Like all Aurender servers / streamers the basic platform offers good integration with both Tidal and Qobuz, and the ability to connect to an Aurender content server such as ACS10. I split my review time with the A30 by pulling all content from the ACS10 for a while and copying all my music to the local 10TB drive for the remaining time. In each case the A30 worked flawless. If I had to choose between the two configurations I’d probably select the ACS10 > A30 combo because it enables me to stream to other Aurender servers with a single library easily. I found no sonic differences between the two configurations.
Similar to the ACS10, the A30 features its own app for ripping configuration and more detailed music editing. As of a couple days ago, Aurender released version 3 of its Conductor app that’s used by all Aurender servers including the A30 for playback and universal configuration. As this isn’t a review of the new iOS app I won’t get too deep into the weeds. I will say that I love the new look and feel of version 3. The old Conductor app was good and aging gracefully, but was a bit tired. The launch of version 3 will pave the way for additional features and capabilities not possible with the old app. Users should also keep in mind that all Aurender apps are built in-house. This is very different from most of the industry and can lead to much quicker resolutions to unexpected issues. Here are some screenshots of the new Conductor v3.
The biggest difference between the A30 and almost all other high end music servers in the industry is the fact that it features a CD ripper. I said “almost all” because there are precious few products with full CD ripping capabilities. Heck, even new Mac computers haven’t shipped with CD ripping capabilities for many years. The A30 functions just like the Aurender ACS10 with respect to CD ripping and its support of the Nimbie autoloader. With the optional auto loader connected, one can rip a hundred CDs without user interaction.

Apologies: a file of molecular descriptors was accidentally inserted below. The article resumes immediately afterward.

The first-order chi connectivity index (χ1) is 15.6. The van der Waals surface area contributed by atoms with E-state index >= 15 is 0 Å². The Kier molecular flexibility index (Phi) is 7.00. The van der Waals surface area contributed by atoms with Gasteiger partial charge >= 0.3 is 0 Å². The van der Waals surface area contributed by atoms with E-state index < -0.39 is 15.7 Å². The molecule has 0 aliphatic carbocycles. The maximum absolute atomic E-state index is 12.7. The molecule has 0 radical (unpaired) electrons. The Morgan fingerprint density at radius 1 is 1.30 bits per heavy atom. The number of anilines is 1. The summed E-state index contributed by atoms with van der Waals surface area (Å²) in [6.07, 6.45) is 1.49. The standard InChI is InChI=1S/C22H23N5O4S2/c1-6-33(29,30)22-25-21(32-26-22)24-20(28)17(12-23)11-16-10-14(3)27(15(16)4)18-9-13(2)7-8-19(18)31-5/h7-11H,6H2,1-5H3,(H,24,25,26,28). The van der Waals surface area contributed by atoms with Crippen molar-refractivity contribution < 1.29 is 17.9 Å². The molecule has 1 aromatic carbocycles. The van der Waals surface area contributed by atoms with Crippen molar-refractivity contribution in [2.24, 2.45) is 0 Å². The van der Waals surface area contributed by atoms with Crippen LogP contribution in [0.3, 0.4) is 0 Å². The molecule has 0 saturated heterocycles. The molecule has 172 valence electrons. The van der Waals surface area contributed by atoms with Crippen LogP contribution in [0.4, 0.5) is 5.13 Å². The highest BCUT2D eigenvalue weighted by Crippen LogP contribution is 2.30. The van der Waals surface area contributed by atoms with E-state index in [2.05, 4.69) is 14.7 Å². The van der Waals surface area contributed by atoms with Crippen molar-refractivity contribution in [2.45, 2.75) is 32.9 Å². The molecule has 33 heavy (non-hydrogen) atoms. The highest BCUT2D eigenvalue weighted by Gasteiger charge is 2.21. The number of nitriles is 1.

I know many audiophiles have digitized their entire CD collections already, but there is a surprising number of people who have yet to complete this journey. Some of them have way too many discs, and have only ripped a select few hundred while others have sought out the perfect solution for years. If one prefers to purchase a disc, pop it into a music server, wait for it to rip and auto-eject, then tap play on an iPad, the A30 may be the perfect solution.
I’d be remiss if didn’t mention the fit and finish of the 37.5 lbs A30. In typical Aurender fashion the unit is very solid, with a thick aluminum chassis. The A30 feels like the high end component that it truly is. Most notable on the A30 is the new-to-Aurender ultra-wide color LCD display. Previous generations of servers have used a single standard width display or dual displays. The A30’s ultra-wide display is much more engaging than I imagined. The more I used the server the more I looked at the display for album art and current track position. Keep in mind that the listener is able to do this because the A30 ships with a physical remote, enabling one to put down the iPad and focus more on the music. A quick glance at the A30’s ultra-wide front display saves one the annoyance of getting into iOS for quick checks or even track changes via the physical remote because one can see the currently playing track in large letters from across the room.
A couple features I’d love to see in the A30 are a parametric EQ / DSP Engine that supports convolution filters and better internet radio support. Both features could be software upgrades to the platform for models with enough horsepower, but implementing DSP isn’t a simple undertaking. I’ve asked Aurender about more internet radio options in the past and the company’s line has always been about guaranteeing a high level of service and quality to its customers. If Aurender selects the available stations available over the Internet the company can ensure everything will work properly. This is similar to Apple’s approach to software and hardware integration. Complete control over the user experience guarantees the outcome. Some users demand more flexibility such as that provided by a Windows or Linux desktop platform, but for many users this means more headaches in an area of their lives they don’t need additional friction.